U.S. Justice Department investigates credit default swaps
NEW YORK, July 14 (Reuters) – Markit Ltd, a dealer-owned provider of prices in the credit default swap market, said on Tuesday the U.S. Justice Department is investigating the $26.5 trillion market.
“Markit has been informed of an investigation by the Department of Justice into the credit derivatives and related markets,” the company said in a statement, but it did not specify the targets of the investigation.
“Markit strives to enhance the transparency and efficiency in the credit derivatives market by making all our independent data products commercially available to all market participants,” the statement added.
The Justice Department’s Antitrust Division this month sent civil investigative demands to some large dealers in the CDS market, seeking detailed information about their CDS exposures and their relationship to Markit, said people familiar with the letters.
The Justice Department is thought to be looking into whether dealers that have an equity stake in Markit have any unfair advantage over other market participants relating to CDS price information, analysts said.
A spokeswoman for the U.S. Justice Department’s Antitrust Division declined comment.
CDSs are privately traded contracts used to insure against a borrower defaulting on debt or to speculate on their credit quality.
Markit, which describes itself on its Website as “the benchmark for CDS pricing data,” collates CDS prices from dealers, and disseminates intraday and end-of-day prices to subscribers of the service. Some end-of-day prices are also made available on the company’s Website for free.
Thomson Reuters buys and disseminates Markit’s CDS prices.
JPMorgan is the largest single holder of Markit’s shares, according to an annual return filed on U.K. Companies House in May this year.
Other banks with large share holdings include Bank of America, Goldman Sachs, Royal Bank of Scotland Group, Citigroup , UBS and HSBC Bank, the filing shows.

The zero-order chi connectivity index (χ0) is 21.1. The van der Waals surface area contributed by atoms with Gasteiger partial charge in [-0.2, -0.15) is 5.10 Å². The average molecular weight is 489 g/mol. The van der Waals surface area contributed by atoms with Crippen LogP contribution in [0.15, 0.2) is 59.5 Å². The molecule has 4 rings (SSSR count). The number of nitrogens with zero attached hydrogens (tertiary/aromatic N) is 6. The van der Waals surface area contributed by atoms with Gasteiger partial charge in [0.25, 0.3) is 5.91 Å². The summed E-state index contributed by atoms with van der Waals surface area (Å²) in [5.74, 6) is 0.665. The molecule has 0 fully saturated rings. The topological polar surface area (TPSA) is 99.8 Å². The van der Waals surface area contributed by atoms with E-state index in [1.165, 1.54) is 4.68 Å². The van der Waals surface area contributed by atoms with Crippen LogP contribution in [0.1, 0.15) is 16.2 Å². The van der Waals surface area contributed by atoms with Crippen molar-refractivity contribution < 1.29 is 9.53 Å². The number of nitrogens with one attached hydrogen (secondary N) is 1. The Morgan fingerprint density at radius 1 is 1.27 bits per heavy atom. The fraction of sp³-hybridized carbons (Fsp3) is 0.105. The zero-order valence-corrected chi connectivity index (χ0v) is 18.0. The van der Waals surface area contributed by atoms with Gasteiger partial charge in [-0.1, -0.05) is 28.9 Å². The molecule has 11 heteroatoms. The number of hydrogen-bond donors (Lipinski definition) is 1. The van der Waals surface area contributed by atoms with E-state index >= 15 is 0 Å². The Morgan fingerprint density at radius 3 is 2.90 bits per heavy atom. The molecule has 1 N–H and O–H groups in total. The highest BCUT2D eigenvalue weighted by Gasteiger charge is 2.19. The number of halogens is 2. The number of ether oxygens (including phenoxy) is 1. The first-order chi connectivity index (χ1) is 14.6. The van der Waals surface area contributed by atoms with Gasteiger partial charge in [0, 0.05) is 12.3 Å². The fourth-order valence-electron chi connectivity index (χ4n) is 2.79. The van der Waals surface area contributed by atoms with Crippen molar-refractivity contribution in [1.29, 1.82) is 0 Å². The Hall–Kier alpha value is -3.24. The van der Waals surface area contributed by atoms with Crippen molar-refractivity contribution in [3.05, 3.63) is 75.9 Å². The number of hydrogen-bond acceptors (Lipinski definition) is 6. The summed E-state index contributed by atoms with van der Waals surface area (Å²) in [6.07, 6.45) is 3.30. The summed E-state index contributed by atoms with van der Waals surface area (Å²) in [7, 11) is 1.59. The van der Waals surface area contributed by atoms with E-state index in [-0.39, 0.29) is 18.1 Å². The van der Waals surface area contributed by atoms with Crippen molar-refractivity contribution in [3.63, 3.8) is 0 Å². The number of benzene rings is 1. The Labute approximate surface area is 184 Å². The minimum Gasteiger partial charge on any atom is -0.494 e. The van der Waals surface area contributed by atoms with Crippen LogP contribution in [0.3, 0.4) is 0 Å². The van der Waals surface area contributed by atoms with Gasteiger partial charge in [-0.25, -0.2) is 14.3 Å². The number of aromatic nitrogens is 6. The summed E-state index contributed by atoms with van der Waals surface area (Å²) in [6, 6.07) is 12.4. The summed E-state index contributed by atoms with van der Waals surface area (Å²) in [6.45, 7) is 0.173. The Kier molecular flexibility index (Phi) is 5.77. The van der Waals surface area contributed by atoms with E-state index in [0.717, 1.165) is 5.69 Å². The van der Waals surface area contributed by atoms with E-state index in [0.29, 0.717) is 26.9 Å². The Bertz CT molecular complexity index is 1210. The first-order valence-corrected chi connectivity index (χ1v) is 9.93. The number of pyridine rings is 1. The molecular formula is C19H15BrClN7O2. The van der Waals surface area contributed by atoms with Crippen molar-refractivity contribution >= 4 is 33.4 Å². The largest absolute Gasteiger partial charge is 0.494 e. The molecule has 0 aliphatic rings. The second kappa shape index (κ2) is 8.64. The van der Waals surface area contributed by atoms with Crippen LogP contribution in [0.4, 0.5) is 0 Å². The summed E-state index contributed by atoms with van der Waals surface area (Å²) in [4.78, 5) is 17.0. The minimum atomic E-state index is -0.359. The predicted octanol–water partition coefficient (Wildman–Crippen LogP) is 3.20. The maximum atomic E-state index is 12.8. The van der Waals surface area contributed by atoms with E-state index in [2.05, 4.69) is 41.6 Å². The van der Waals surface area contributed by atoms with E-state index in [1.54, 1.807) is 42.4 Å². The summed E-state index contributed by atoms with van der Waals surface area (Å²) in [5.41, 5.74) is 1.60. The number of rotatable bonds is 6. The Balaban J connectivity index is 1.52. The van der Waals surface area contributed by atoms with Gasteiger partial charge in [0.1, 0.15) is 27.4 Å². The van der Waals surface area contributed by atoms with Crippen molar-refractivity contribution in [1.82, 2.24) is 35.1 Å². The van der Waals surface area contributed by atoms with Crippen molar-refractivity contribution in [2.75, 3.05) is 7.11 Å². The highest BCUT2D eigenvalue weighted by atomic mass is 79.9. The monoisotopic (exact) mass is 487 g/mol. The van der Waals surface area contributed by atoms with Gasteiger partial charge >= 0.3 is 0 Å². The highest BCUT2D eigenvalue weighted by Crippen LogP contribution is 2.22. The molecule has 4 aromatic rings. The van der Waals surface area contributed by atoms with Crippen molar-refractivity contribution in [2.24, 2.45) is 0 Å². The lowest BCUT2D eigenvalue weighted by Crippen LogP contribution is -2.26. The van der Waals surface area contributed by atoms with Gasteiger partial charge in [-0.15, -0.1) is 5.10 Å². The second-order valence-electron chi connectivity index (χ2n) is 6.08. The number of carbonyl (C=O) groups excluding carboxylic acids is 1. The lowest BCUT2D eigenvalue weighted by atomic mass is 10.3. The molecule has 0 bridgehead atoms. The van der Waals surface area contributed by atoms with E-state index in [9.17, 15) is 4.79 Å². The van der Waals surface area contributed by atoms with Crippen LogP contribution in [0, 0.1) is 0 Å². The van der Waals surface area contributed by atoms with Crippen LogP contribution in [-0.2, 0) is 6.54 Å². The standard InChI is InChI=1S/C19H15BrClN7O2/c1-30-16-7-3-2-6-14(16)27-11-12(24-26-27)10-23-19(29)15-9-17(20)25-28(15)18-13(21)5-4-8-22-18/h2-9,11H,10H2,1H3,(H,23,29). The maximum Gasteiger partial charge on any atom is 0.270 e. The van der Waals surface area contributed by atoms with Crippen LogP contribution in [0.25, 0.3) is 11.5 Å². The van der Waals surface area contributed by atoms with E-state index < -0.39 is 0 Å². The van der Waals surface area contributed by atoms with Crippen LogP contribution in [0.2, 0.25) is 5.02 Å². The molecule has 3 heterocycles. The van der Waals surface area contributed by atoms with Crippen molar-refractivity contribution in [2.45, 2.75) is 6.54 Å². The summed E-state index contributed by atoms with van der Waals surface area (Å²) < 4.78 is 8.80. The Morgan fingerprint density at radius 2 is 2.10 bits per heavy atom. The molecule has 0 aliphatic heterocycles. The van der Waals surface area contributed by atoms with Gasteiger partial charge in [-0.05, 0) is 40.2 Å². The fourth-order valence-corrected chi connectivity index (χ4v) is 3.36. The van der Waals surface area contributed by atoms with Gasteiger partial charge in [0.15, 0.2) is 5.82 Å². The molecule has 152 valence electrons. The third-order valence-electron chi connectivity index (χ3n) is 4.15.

Markit owns the benchmark credit derivative indexes in the United States and Europe.
The company was also a driving force behind recent changes to standardize CDSs contracts, which were overhauled in a bid to make them easier to enter into central clearinghouses.
Central clearing of CDSs is a key plank of the Obama administration’s efforts to remove risks and enhance transparency in the market.
The government is also encouraging some CDS contracts to be traded on exchanges or other electronic platforms, a move that threatens to reduce the margins banks charge for trades.
“I do see an evolution toward electronic trading of these products on an exchange-like platform, and this could be another step in that evolution,” said Chris Allan, analyst at broker-dealer Pali Capital in New York.
This “has always been a sticky point for the dealers. The more transparency you have out there the tighter the spreads become,” he said.
Critics say that the lack of transparency in the unregulated market also makes it ripe for manipulation.
Regulators have been probing the CDS market for evidence of potential price manipulation, which they believe could have enhanced worries about financial companies and contributed to the failure of companies including Lehman Brothers.
The U.S. Securities and Exchange Commission last year sent subpoenas to interdealer credit derivative brokers relating to the trading of CDSs on financial companies in September 2008.
The move followed a request from New York Attorney General Andrew Cuomo that also related to the trading of financial CDS in September, the month that Lehman failed. For details see. (Reporting by Karen Brettell; Additional reporting by Jonathan Spicer in New York, Jane Baird and Natalie Harrison in London, and James Vicini in Washington; Editing by James Dalgleish)